The music video for grime artist Skepta’s award-winning single Shut Down is shot in the concrete courtyard of an inner city council estate. With an army of baseball cap wearing peers, dancing, smoking, and tapping at mobile phones, the video celebrates the spirit of community and resistance that exists in urban working class communities.
Similar messages of survival and resistance–with estate imagery forming a backdrop–can be seen in many British hip hop and grime videos. They include Plan B’s Ill Manors, Skinnyman’s Council Estate Of Mind, and Tricky’s Council Estate.
The roots of this “hood” aesthetic can be traced back to the hip-hop culture that emerged from marginalized, black urban communities in late 20th-century America. When I ask my students what kinds of culture they associate with the words “council estate,” grime and hip-hop are the most common answers.
It is true that these forms of estate expression do dominate popular music. But residents of estates are engaged in a range of other cultural endeavors. And by paying attention to this range of creative possibilities we can challenge the negative perception that has contributed to the well-documented crisis of social housing.
Yet estate artists who receive critical attention are often positioned as exceptional. For example, the playwright Andrea Dunbar, who created the cult-classic “Rita, Sue, and Bob Too!” has been called a “genius from the slums.” Coverage of her work often suggests that the home she grew up in was an unlikely place for such talent to develop.
Similarly, when the artist Khadija Saye died in the horrific Grenfell Tower fire, much was made of the fact that her estate residency was unknown to the gallery directors who showed an interest in her work.
Without wanting to downplay the achievements of Dunbar and Saye, and the obvious barriers that exist for working class people attempting to make a living from the arts, the idea that creativity is an exception on estates is not borne out by the richness of the artworks produced in and about these spaces.
Just like those living in other types of homes, working-class estate residents make a positive contribution to cultural life. They express their humanity by making and taking part in artworks that reflect the struggles and joys of their existence.
As the threat to social housing posed by demolition and regeneration increases, residents turn to art to fight back. On the estate where he lives in Bethnal Green, London, artist Jordan McKenzie performs as his alter-ego, “Monsieur Poo-Pourri,” an aristocrat who has fallen on hard times and treats his council estate like a country manor.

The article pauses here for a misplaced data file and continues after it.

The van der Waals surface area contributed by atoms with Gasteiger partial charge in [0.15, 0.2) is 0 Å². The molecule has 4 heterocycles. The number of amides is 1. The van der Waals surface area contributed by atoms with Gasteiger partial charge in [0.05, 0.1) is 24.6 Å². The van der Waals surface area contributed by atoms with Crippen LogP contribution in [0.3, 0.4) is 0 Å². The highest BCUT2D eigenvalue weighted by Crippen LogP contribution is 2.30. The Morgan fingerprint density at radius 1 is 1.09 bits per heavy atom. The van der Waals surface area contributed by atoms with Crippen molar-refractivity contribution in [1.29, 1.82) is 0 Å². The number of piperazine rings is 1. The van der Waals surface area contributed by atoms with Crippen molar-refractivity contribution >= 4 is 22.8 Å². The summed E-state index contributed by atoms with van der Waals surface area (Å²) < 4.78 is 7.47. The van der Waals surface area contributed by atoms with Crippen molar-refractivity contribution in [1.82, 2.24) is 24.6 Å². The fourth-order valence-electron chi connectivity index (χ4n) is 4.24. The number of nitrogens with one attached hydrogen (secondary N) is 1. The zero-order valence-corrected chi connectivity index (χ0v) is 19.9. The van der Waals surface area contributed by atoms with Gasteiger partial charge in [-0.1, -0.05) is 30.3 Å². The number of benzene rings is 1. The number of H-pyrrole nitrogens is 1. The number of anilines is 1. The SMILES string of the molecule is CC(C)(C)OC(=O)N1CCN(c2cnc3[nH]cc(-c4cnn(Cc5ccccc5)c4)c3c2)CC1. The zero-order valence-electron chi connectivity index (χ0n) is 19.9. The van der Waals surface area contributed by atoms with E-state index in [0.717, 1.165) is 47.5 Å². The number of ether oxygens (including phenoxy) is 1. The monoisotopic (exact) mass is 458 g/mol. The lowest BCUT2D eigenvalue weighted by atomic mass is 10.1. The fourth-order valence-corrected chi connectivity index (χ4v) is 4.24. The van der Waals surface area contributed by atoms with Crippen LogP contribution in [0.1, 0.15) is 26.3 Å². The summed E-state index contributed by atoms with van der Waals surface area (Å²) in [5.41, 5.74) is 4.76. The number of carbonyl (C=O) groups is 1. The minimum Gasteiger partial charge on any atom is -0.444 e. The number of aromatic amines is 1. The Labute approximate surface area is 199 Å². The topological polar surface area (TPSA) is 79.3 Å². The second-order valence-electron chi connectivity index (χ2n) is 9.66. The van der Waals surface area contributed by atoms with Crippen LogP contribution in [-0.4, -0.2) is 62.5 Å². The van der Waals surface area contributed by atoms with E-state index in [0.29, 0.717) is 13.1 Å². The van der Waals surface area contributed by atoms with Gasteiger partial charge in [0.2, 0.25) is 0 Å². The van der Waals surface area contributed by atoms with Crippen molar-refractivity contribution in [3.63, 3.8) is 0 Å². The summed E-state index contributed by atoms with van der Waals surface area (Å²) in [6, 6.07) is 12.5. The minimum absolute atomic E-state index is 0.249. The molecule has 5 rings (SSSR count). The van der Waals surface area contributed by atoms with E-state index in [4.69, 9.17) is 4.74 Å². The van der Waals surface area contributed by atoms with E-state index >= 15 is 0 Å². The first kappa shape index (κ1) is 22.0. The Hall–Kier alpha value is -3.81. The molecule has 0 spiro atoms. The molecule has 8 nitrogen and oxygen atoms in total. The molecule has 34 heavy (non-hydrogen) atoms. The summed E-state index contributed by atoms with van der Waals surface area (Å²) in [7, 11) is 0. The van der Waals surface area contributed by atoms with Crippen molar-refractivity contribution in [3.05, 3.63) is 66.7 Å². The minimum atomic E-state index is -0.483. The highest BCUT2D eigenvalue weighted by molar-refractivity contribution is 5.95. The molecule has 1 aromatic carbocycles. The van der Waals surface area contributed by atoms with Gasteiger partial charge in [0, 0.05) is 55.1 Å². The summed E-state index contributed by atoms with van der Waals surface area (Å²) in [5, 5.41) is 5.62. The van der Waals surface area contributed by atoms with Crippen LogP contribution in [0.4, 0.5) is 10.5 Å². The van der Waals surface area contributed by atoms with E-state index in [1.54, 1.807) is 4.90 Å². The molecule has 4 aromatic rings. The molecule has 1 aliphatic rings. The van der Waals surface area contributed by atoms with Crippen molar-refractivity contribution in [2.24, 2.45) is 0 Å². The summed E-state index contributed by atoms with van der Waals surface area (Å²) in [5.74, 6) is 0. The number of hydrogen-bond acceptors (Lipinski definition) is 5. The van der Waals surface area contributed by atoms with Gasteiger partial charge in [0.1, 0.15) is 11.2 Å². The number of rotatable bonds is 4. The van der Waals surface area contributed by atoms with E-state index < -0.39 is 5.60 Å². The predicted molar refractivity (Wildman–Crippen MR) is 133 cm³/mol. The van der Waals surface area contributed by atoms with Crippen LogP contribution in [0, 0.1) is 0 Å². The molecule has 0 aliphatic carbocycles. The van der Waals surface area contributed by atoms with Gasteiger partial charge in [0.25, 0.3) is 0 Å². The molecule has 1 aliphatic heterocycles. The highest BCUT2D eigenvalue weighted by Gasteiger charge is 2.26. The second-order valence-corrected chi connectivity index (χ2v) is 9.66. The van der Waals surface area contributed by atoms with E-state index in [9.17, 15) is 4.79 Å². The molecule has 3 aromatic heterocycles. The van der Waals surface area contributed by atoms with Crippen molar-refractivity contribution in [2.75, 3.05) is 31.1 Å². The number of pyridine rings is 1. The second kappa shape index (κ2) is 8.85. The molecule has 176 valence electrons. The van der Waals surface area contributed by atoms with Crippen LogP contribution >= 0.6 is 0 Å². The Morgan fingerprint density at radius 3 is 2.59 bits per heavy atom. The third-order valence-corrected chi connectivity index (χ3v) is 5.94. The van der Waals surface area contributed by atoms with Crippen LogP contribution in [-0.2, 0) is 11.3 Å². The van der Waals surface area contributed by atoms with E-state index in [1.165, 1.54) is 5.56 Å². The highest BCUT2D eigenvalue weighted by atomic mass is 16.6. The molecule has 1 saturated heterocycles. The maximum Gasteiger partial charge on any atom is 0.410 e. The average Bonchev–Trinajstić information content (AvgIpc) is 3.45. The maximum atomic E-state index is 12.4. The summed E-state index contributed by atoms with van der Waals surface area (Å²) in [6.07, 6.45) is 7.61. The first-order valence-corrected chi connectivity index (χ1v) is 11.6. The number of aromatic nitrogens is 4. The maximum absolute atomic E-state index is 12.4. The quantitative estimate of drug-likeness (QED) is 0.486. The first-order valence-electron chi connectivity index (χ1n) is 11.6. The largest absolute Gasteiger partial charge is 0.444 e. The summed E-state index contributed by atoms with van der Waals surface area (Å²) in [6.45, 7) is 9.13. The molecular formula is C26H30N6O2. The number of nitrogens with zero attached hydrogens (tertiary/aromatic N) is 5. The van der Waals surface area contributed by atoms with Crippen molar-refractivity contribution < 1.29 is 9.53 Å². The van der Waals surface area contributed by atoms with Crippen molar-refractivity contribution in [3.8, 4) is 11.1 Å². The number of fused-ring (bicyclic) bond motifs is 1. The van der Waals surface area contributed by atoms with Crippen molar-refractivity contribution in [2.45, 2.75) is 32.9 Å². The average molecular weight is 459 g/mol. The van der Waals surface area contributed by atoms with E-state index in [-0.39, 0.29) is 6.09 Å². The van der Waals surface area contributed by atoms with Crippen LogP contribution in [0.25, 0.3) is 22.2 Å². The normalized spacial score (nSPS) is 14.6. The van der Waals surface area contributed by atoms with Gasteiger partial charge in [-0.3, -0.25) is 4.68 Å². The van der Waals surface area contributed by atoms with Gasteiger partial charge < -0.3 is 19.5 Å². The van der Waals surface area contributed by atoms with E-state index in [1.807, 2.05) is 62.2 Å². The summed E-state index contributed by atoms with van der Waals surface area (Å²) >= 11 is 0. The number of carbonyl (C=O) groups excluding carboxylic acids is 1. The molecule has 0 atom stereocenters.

By playfully traversing his estate on a hobby-horse, McKenzie – who has exhibited work across the world – subverts ideas about estates. He draws attention to the green spaces of his home, illuminating the potential for play and exploration offered by his surroundings.
Andrea Luka Zimmerman, working with the Fugitive Images collective, has documented the painful experience of displacement in the moving film Estate: A Reverie. She shows how the regeneration of her London estate was experienced by her neighbors, displaying the human side of the housing crisis.
Director Paul Sng’s film Dispossession: The Great Social Housing Swindle, also focuses on the voices of residents, revealing how the systematic destruction of social housing for profit affects communities and individuals.
In the theatre, artists including Jane English (20B) and Conrad Murray (DenMarked), recall their experiences of growing up on estates. Murray’s mash-up of Shakespeare, song, and beat-boxing reflects the richness of his upbringing, while English poetically demonstrates the lasting connection to others fostered by estate life.
There are also writers including Bola Agbaje (Gone Too Far!), Caitlin Moran (Raised By Wolves) and Michaela Coel (Chewing Gum), who have created screen dramas that draw on their experiences of estates to examine and celebrate these spaces.
Negative representations of estate residents (and of working-class people generally) in “poverty porn” shows such as Channel 4’s Benefits Street, have an impact on how the public views government policy aimed at these groups.
In the wake of the Grenfell Tower disaster, many people pointed out how constant representations of estate residents as drug dealers, benefit cheats, and feckless single mothers had created a culture where those living on estates are no longer treated as fully human.
For those of us who understand access to safe, decent, secure housing as a basic human right, emphasizing the humanity of estate residents is a priority.
The artworks made on estates reveal in no uncertain terms how the destruction of social housing threatens not only the lives of residents but the cultural life and the human spirit of our cities.
This post was written by the author in their personal capacity.The opinions expressed in this article are the author’s own and do not reflect the view of The Theatre Times, their staff or collaborators.